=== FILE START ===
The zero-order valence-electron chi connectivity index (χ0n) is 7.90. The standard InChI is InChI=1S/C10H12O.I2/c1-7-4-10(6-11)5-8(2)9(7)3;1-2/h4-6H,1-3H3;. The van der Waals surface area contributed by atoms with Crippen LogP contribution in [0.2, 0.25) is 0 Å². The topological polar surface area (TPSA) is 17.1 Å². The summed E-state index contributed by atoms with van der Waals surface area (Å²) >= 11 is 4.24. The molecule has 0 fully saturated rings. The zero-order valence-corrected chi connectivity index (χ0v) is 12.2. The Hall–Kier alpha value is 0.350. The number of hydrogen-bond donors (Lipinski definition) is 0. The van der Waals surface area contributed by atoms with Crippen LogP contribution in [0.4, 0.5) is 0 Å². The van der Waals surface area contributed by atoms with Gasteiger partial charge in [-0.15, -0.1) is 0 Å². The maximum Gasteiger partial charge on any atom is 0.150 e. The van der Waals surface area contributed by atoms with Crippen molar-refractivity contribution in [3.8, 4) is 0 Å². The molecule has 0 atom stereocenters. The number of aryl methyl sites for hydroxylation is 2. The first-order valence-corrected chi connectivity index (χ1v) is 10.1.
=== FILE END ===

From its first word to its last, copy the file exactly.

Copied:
The zero-order valence-electron chi connectivity index (χ0n) is 7.90. The standard InChI is InChI=1S/C10H12O.I2/c1-7-4-10(6-11)5-8(2)9(7)3;1-2/h4-6H,1-3H3;. The van der Waals surface area contributed by atoms with Crippen LogP contribution in [0.2, 0.25) is 0 Å². The topological polar surface area (TPSA) is 17.1 Å². The summed E-state index contributed by atoms with van der Waals surface area (Å²) >= 11 is 4.24. The molecule has 0 fully saturated rings. The zero-order valence-corrected chi connectivity index (χ0v) is 12.2. The Hall–Kier alpha value is 0.350. The number of hydrogen-bond donors (Lipinski definition) is 0. The van der Waals surface area contributed by atoms with Crippen LogP contribution in [0.4, 0.5) is 0 Å². The van der Waals surface area contributed by atoms with Gasteiger partial charge in [-0.15, -0.1) is 0 Å². The maximum Gasteiger partial charge on any atom is 0.150 e. The van der Waals surface area contributed by atoms with Crippen molar-refractivity contribution in [3.8, 4) is 0 Å². The molecule has 0 atom stereocenters. The number of aryl methyl sites for hydroxylation is 2. The first-order valence-corrected chi connectivity index (χ1v) is 10.1.